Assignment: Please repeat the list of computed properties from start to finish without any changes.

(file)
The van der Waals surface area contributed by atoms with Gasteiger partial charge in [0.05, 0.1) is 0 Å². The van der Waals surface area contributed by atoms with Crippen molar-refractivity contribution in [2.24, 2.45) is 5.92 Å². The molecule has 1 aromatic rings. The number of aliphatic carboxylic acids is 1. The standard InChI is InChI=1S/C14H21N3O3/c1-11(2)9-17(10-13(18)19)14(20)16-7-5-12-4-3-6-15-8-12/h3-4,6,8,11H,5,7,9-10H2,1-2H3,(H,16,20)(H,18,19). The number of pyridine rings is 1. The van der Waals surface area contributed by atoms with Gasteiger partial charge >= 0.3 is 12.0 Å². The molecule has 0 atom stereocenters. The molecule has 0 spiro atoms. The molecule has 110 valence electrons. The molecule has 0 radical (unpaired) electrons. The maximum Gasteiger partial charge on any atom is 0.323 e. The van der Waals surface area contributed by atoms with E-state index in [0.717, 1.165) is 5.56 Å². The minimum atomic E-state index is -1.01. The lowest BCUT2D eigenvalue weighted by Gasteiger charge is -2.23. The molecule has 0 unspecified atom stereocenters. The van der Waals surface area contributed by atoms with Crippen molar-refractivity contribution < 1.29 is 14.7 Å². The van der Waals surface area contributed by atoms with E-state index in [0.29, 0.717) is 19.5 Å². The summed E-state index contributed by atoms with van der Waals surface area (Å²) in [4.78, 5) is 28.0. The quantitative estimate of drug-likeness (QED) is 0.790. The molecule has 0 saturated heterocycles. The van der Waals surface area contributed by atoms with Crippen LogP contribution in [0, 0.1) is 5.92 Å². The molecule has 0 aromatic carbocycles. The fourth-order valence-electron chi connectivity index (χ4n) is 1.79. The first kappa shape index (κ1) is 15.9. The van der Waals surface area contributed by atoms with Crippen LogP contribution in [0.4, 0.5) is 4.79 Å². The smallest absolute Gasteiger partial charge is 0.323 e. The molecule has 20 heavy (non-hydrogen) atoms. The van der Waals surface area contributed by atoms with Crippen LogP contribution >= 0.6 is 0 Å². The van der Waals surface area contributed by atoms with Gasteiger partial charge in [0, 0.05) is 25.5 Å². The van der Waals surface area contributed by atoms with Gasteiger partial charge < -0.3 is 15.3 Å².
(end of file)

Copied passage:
The van der Waals surface area contributed by atoms with Gasteiger partial charge in [0.05, 0.1) is 0 Å². The van der Waals surface area contributed by atoms with Crippen molar-refractivity contribution in [2.24, 2.45) is 5.92 Å². The molecule has 1 aromatic rings. The number of aliphatic carboxylic acids is 1. The standard InChI is InChI=1S/C14H21N3O3/c1-11(2)9-17(10-13(18)19)14(20)16-7-5-12-4-3-6-15-8-12/h3-4,6,8,11H,5,7,9-10H2,1-2H3,(H,16,20)(H,18,19). The number of pyridine rings is 1. The van der Waals surface area contributed by atoms with Gasteiger partial charge >= 0.3 is 12.0 Å². The molecule has 0 atom stereocenters. The molecule has 0 spiro atoms. The molecule has 110 valence electrons. The molecule has 0 radical (unpaired) electrons. The maximum Gasteiger partial charge on any atom is 0.323 e. The van der Waals surface area contributed by atoms with E-state index in [0.717, 1.165) is 5.56 Å². The minimum atomic E-state index is -1.01. The lowest BCUT2D eigenvalue weighted by Gasteiger charge is -2.23. The molecule has 0 unspecified atom stereocenters. The van der Waals surface area contributed by atoms with Crippen molar-refractivity contribution < 1.29 is 14.7 Å². The van der Waals surface area contributed by atoms with E-state index in [0.29, 0.717) is 19.5 Å². The summed E-state index contributed by atoms with van der Waals surface area (Å²) in [4.78, 5) is 28.0. The quantitative estimate of drug-likeness (QED) is 0.790. The molecule has 0 saturated heterocycles. The van der Waals surface area contributed by atoms with Crippen LogP contribution in [0, 0.1) is 5.92 Å². The molecule has 0 aromatic carbocycles. The fourth-order valence-electron chi connectivity index (χ4n) is 1.79. The first kappa shape index (κ1) is 15.9. The van der Waals surface area contributed by atoms with Crippen LogP contribution in [0.4, 0.5) is 4.79 Å². The smallest absolute Gasteiger partial charge is 0.323 e. The molecule has 20 heavy (non-hydrogen) atoms. The van der Waals surface area contributed by atoms with Crippen LogP contribution >= 0.6 is 0 Å². The van der Waals surface area contributed by atoms with Gasteiger partial charge in [0, 0.05) is 25.5 Å². The van der Waals surface area contributed by atoms with Gasteiger partial charge < -0.3 is 15.3 Å².